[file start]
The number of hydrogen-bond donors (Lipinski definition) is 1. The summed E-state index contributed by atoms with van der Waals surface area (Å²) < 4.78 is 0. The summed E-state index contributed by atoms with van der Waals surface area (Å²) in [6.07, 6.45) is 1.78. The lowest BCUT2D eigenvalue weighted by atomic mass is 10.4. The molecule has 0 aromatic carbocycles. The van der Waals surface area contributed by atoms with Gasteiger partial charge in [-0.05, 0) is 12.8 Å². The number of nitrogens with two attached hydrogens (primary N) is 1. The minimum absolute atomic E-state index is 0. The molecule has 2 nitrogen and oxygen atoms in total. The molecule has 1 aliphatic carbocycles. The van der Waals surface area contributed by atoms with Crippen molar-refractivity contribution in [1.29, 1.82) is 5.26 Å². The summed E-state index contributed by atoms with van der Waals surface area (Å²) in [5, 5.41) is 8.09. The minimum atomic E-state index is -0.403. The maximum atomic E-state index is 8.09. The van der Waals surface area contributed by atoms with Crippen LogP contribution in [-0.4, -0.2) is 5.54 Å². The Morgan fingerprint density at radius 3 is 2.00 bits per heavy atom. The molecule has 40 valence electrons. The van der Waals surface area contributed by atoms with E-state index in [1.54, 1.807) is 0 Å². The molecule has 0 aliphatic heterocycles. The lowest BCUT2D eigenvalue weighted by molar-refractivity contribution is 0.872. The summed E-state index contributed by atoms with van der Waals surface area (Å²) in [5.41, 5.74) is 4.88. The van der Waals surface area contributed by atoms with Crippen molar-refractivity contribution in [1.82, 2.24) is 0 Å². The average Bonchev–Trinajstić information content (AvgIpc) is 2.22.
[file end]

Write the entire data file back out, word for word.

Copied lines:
The number of hydrogen-bond donors (Lipinski definition) is 1. The summed E-state index contributed by atoms with van der Waals surface area (Å²) < 4.78 is 0. The summed E-state index contributed by atoms with van der Waals surface area (Å²) in [6.07, 6.45) is 1.78. The lowest BCUT2D eigenvalue weighted by atomic mass is 10.4. The molecule has 0 aromatic carbocycles. The van der Waals surface area contributed by atoms with Gasteiger partial charge in [-0.05, 0) is 12.8 Å². The number of nitrogens with two attached hydrogens (primary N) is 1. The minimum absolute atomic E-state index is 0. The molecule has 2 nitrogen and oxygen atoms in total. The molecule has 1 aliphatic carbocycles. The van der Waals surface area contributed by atoms with Crippen molar-refractivity contribution in [1.29, 1.82) is 5.26 Å². The summed E-state index contributed by atoms with van der Waals surface area (Å²) in [5, 5.41) is 8.09. The minimum atomic E-state index is -0.403. The maximum atomic E-state index is 8.09. The van der Waals surface area contributed by atoms with Crippen LogP contribution in [-0.4, -0.2) is 5.54 Å². The Morgan fingerprint density at radius 3 is 2.00 bits per heavy atom. The molecule has 40 valence electrons. The van der Waals surface area contributed by atoms with E-state index in [1.54, 1.807) is 0 Å². The molecule has 0 aliphatic heterocycles. The lowest BCUT2D eigenvalue weighted by molar-refractivity contribution is 0.872. The summed E-state index contributed by atoms with van der Waals surface area (Å²) in [5.41, 5.74) is 4.88. The van der Waals surface area contributed by atoms with Crippen molar-refractivity contribution in [1.82, 2.24) is 0 Å². The average Bonchev–Trinajstić information content (AvgIpc) is 2.22.